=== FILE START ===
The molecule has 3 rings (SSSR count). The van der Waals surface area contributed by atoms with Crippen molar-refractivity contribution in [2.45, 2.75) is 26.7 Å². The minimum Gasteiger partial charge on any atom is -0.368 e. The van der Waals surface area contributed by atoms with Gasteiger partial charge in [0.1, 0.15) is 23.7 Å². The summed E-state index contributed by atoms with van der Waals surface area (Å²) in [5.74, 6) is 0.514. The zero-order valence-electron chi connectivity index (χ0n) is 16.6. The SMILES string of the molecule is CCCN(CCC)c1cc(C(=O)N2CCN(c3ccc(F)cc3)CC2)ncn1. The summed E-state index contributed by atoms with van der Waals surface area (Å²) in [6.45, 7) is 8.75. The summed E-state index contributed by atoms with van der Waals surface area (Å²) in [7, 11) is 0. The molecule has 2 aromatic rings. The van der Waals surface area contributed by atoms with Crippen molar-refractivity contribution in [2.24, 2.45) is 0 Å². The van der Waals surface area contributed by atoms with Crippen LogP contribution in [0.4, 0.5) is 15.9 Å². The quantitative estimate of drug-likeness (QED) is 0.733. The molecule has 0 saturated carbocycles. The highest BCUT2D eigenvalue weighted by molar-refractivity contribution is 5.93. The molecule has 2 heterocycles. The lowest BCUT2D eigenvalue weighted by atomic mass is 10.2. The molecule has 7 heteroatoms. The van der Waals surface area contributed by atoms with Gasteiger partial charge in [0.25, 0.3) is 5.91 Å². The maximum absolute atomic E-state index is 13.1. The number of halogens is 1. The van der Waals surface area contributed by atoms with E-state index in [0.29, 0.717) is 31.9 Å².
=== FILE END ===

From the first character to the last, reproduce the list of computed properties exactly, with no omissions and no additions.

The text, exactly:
The molecule has 3 rings (SSSR count). The van der Waals surface area contributed by atoms with Crippen molar-refractivity contribution in [2.45, 2.75) is 26.7 Å². The minimum Gasteiger partial charge on any atom is -0.368 e. The van der Waals surface area contributed by atoms with Gasteiger partial charge in [0.1, 0.15) is 23.7 Å². The summed E-state index contributed by atoms with van der Waals surface area (Å²) in [5.74, 6) is 0.514. The zero-order valence-electron chi connectivity index (χ0n) is 16.6. The SMILES string of the molecule is CCCN(CCC)c1cc(C(=O)N2CCN(c3ccc(F)cc3)CC2)ncn1. The summed E-state index contributed by atoms with van der Waals surface area (Å²) in [6.45, 7) is 8.75. The summed E-state index contributed by atoms with van der Waals surface area (Å²) in [7, 11) is 0. The molecule has 2 aromatic rings. The van der Waals surface area contributed by atoms with Crippen molar-refractivity contribution in [2.24, 2.45) is 0 Å². The van der Waals surface area contributed by atoms with Crippen LogP contribution in [0.4, 0.5) is 15.9 Å². The quantitative estimate of drug-likeness (QED) is 0.733. The molecule has 0 saturated carbocycles. The highest BCUT2D eigenvalue weighted by molar-refractivity contribution is 5.93. The molecule has 2 heterocycles. The lowest BCUT2D eigenvalue weighted by atomic mass is 10.2. The molecule has 7 heteroatoms. The van der Waals surface area contributed by atoms with Gasteiger partial charge in [0.25, 0.3) is 5.91 Å². The maximum absolute atomic E-state index is 13.1. The number of halogens is 1. The van der Waals surface area contributed by atoms with E-state index in [0.29, 0.717) is 31.9 Å².